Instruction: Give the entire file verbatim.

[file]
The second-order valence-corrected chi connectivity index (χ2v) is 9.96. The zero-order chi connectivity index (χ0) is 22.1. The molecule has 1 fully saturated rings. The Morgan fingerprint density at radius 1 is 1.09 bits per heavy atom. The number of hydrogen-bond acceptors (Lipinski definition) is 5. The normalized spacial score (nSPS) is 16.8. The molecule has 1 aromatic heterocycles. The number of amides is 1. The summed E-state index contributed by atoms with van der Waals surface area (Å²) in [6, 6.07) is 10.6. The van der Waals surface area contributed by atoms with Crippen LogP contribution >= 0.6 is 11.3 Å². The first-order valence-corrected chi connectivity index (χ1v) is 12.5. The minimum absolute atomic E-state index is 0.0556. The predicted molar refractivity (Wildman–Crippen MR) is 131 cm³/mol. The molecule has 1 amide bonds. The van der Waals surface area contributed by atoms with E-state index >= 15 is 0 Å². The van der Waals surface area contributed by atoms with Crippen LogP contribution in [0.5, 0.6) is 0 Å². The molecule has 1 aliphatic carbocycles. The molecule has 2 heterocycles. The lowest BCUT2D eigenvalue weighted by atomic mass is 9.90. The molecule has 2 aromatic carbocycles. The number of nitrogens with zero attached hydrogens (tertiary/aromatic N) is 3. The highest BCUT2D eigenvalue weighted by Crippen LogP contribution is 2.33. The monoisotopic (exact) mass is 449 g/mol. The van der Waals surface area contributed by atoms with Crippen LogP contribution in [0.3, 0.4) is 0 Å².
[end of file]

The second-order valence-corrected chi connectivity index (χ2v) is 9.96. The zero-order chi connectivity index (χ0) is 22.1. The molecule has 1 fully saturated rings. The Morgan fingerprint density at radius 1 is 1.09 bits per heavy atom. The number of hydrogen-bond acceptors (Lipinski definition) is 5. The normalized spacial score (nSPS) is 16.8. The molecule has 1 aromatic heterocycles. The number of amides is 1. The summed E-state index contributed by atoms with van der Waals surface area (Å²) in [6, 6.07) is 10.6. The van der Waals surface area contributed by atoms with Crippen LogP contribution >= 0.6 is 11.3 Å². The first-order valence-corrected chi connectivity index (χ1v) is 12.5. The minimum absolute atomic E-state index is 0.0556. The predicted molar refractivity (Wildman–Crippen MR) is 131 cm³/mol. The molecule has 1 amide bonds. The van der Waals surface area contributed by atoms with E-state index >= 15 is 0 Å². The van der Waals surface area contributed by atoms with Crippen LogP contribution in [0.5, 0.6) is 0 Å². The molecule has 1 aliphatic carbocycles. The molecule has 2 heterocycles. The lowest BCUT2D eigenvalue weighted by atomic mass is 9.90. The molecule has 2 aromatic carbocycles. The number of nitrogens with zero attached hydrogens (tertiary/aromatic N) is 3. The highest BCUT2D eigenvalue weighted by Crippen LogP contribution is 2.33. The monoisotopic (exact) mass is 449 g/mol. The van der Waals surface area contributed by atoms with Crippen LogP contribution in [0.3, 0.4) is 0 Å².